#Germany, #Ecommerce; #DigitalEconomy; #SustainableDevelopmentGains
Germany, Nov 29 (Canadian-Media): Contribution will support developing countries to reap inclusive and sustainable development gains from e-commerce and the digital economy, UNCTAD reports said.
UNCTAD Secretary-General Mukhisa Kituyi and Germany’s ambassador Michael von Ungern-Sternberg signed an agreement on 29 November to support developing countries that are trailing in the digital economy.
Under the agreement, Germany will contribute €1.6m (US$1.76m) over three years to UNCTAD’s work programme on e-commerce and the digital economy.
“With billions of people still below the first rung of the digital ladder, the climb to prosperity is becoming more challenging than ever,” Dr. Kituyi said.
“More support is needed if we are ever to close the digital divide. I therefore very much welcome Germany’s contribution,” he added.
Germany’s ambassador Michael von Ungern-Sternberg and UNCTAD Secretary-General Mukhisa Kituyi. Image credit: UNCTAD
Ambassador Von Ungern-Sternberg said: “We highly value UNCTAD's work and expertise in the area of e-commerce and the digital economy. With the arrangement we sign today, Germany supports UNCTAD's efforts in achieving the Sustainable Development Goals.”
The funding from Germany’s Ministry of Economic Cooperation and Development will support follow-up activities for the eTrade Readiness Assessments that UNCTAD has carried out in over 20 least developed countries.
It will also support the eTrade for all platform and its recently launched eTrade for Women initiative, amongst other activities.
The partnership with Germany is an important step in UNCTAD’s quest to help ensure that the evolving digital economy delivers for all, not just a few people.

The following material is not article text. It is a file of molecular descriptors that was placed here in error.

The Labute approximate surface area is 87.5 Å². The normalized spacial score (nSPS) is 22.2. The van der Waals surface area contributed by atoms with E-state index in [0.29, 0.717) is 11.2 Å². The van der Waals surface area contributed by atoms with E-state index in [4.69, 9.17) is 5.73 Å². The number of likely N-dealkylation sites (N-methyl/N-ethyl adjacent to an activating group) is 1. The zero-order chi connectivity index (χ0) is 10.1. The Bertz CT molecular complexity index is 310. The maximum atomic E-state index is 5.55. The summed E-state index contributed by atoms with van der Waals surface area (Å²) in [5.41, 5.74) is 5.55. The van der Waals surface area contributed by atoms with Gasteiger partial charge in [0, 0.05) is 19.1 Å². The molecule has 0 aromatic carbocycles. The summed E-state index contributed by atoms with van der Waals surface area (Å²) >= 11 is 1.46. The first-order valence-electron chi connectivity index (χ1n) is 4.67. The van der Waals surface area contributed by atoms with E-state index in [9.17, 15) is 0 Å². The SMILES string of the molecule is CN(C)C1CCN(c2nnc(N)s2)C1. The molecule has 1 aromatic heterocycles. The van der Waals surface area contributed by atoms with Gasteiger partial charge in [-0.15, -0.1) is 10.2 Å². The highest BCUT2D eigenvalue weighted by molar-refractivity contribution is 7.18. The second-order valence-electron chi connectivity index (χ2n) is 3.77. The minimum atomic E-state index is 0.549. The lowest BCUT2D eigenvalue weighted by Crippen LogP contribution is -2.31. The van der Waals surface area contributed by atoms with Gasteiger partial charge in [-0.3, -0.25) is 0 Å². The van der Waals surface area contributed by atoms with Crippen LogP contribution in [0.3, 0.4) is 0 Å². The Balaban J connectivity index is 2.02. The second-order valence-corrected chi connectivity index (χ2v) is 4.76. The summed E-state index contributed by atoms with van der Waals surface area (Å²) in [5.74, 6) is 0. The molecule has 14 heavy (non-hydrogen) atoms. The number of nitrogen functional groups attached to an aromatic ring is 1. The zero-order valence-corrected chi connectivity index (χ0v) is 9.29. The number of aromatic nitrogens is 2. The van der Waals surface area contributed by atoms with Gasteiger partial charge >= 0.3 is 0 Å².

#UNCTAD; #BorderlineProject; #HelpWomen; #CostEffectiveTradeProcedures
UNCTAD, Nov 29 (Canadian-Media): The project "Borderline" helps women across the world to be equipped with information on trade procedures with cost-effective business costs and expand opportunities, UNCTAD reported.
Women engaging in informal cross-border trade often lack access to information on trade rules and customs procedures and suffer from weak entrepreneurial capacity.
As a result, they use informal crossing paths that may expose them to violence, harassment, bribes, high fines and confiscation of their merchandise if caught by border authorities.
Their businesses remain a subsistence activity, leaving them unable to transition to profitable and sustainable ones.
UNCTAD’s project dubbed “Borderline” that is being implemented in six border districts of Malawi, Tanzania and Zambia is helping the women overcome these challenges.
Getting it right
Under the project, UNCTAD has trained 150 women on how to conduct their businesses the right way.
The training sessions delivered in close collaboration with border agencies comprised two components: one-day border sessions on cross-border trade rules, traders’ rights and obligations and potential benefits of business formalization; and five-day training sessions on the development of entrepreneurial skills based on the Empretec methodology.
Empretec is UNCTAD’s flagship capacity-building programme designed to unleash personal entrepreneurial potential.
The first border workshop took place at the Nakonde/Tunduma border between Zambia and Tanzania on 11 November, followed by additional training sessions in Kyela, Tanzania; Karonga, Malawi; and Chipata, Zambia.
The trainees mostly comprised women informal and small-scale traders from the border districts of the three target countries, as well as representatives of cross-border trade associations.
“This training is very helpful. We now know more about cross-border trade issues and will be crossing the border with courage and confidence,” said Jane Phiri, a cross-border trader from Chipata, Zambia.
The workshops emphasized the importance of continuous dialogue between informal traders and border officials. “Informal traders should look at us as partners. We are not their enemies,” said Davis Mwanza, acting assistant commissioner at the Zambia Revenue Office.